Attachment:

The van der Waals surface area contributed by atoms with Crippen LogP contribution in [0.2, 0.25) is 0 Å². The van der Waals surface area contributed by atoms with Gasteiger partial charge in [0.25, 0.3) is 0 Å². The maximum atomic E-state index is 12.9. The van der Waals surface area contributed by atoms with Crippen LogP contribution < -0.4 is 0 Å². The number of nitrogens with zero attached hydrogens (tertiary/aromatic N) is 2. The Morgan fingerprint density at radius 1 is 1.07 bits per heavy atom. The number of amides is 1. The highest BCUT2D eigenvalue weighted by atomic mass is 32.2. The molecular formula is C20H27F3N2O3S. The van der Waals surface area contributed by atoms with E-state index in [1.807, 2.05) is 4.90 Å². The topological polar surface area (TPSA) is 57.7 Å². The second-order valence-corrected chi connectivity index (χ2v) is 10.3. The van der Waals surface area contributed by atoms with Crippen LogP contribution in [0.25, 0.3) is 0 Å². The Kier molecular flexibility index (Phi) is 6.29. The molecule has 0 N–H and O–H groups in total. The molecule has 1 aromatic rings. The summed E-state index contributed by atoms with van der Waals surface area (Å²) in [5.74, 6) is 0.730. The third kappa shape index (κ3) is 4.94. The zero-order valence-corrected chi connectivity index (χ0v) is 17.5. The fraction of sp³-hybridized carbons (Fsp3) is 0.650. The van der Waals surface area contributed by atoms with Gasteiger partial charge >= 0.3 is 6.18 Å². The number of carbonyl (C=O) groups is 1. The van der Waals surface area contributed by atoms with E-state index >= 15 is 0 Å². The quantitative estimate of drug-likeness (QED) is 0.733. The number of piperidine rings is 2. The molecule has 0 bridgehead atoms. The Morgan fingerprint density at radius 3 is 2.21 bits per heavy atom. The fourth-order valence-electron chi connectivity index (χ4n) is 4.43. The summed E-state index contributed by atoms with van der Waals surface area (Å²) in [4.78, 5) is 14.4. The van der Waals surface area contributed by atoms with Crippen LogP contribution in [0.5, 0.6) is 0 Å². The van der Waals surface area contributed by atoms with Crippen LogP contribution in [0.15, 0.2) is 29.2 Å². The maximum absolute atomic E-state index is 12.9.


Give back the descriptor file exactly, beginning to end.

The van der Waals surface area contributed by atoms with Crippen LogP contribution in [0.2, 0.25) is 0 Å². The van der Waals surface area contributed by atoms with Gasteiger partial charge in [0.25, 0.3) is 0 Å². The maximum atomic E-state index is 12.9. The van der Waals surface area contributed by atoms with Crippen LogP contribution < -0.4 is 0 Å². The number of nitrogens with zero attached hydrogens (tertiary/aromatic N) is 2. The Morgan fingerprint density at radius 1 is 1.07 bits per heavy atom. The number of amides is 1. The highest BCUT2D eigenvalue weighted by atomic mass is 32.2. The molecular formula is C20H27F3N2O3S. The van der Waals surface area contributed by atoms with E-state index in [1.807, 2.05) is 4.90 Å². The topological polar surface area (TPSA) is 57.7 Å². The second-order valence-corrected chi connectivity index (χ2v) is 10.3. The van der Waals surface area contributed by atoms with Crippen LogP contribution in [0.25, 0.3) is 0 Å². The Kier molecular flexibility index (Phi) is 6.29. The molecule has 0 N–H and O–H groups in total. The molecule has 1 aromatic rings. The summed E-state index contributed by atoms with van der Waals surface area (Å²) in [5.74, 6) is 0.730. The third kappa shape index (κ3) is 4.94. The zero-order valence-corrected chi connectivity index (χ0v) is 17.5. The fraction of sp³-hybridized carbons (Fsp3) is 0.650. The van der Waals surface area contributed by atoms with Gasteiger partial charge >= 0.3 is 6.18 Å². The number of carbonyl (C=O) groups is 1. The van der Waals surface area contributed by atoms with E-state index >= 15 is 0 Å². The quantitative estimate of drug-likeness (QED) is 0.733. The number of piperidine rings is 2. The molecule has 0 bridgehead atoms. The Morgan fingerprint density at radius 3 is 2.21 bits per heavy atom. The fourth-order valence-electron chi connectivity index (χ4n) is 4.43. The summed E-state index contributed by atoms with van der Waals surface area (Å²) in [4.78, 5) is 14.4. The van der Waals surface area contributed by atoms with Crippen LogP contribution in [0.5, 0.6) is 0 Å². The van der Waals surface area contributed by atoms with Crippen LogP contribution in [0.15, 0.2) is 29.2 Å². The maximum absolute atomic E-state index is 12.9.